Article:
When we start playing a musical instrument it is quite likely that at some point we come across the word “degree”. But what are scale degrees?
That is the question I will answer today.
Let me start by saying that in this article you will learn the name of the scale degrees, how to identify them and their functions. This is music theory and basic harmony, so it doesn’t matter if you play guitar, piano or ukulele.
It’s common knowledge and you need to know it.
What are scale degrees?
We call scale degree to each note that occupies a position within a scale relative to the tonic. Thus, each note of a scale is a degree.
Let’s see it with an example.
If we take a look at the C major scale (C – D – E – E – F – G – A – B) we will see that each of these notes that we are naming is a degree of this scale.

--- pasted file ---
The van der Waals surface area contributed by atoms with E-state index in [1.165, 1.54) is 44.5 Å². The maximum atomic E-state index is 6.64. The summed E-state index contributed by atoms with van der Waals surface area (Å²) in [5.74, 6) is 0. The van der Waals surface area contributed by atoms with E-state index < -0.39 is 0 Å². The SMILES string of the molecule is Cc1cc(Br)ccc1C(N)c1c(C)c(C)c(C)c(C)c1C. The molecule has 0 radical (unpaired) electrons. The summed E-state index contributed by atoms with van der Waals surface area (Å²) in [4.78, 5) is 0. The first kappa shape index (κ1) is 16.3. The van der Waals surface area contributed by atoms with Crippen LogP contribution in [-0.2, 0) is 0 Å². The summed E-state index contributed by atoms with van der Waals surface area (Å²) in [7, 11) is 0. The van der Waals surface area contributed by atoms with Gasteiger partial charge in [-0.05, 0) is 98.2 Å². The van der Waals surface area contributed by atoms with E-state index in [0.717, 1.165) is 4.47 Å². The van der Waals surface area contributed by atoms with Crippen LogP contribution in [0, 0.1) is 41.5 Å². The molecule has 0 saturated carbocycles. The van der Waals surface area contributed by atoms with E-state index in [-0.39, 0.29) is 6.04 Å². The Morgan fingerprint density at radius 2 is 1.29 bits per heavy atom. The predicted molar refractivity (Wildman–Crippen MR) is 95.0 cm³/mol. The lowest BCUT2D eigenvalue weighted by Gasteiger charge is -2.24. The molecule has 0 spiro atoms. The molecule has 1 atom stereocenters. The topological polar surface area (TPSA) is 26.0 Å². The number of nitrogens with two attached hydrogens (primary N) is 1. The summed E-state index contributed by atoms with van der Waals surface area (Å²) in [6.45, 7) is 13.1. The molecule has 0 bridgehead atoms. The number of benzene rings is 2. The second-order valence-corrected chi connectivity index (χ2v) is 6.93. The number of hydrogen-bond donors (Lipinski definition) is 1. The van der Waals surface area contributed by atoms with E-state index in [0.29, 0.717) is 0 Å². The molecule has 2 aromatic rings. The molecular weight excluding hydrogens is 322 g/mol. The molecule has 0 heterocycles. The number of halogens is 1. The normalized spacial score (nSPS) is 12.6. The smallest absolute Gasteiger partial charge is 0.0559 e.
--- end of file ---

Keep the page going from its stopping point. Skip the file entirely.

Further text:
And we will see as well that there are 7 musical degrees or 8 if we take into account the tonic note at a lower pitch.
Names of the scale degrees
Each of the seven scale degrees we have just seen has an important mission to fulfill. So great is their importance that each of them has been given a name that describes the function it performs within the music scale.
Below is a table with the 7 degrees and their proper name:
|first degree (I)||Tonic|
|Second degree (II)||Supertonic|
|Third degree (III)||Mediant|
|Fourth degree (IV)||Submediant|
|Fifth degree (V)||Dominant|
|Sixth degree (VI)||Superdominante? o Submediant|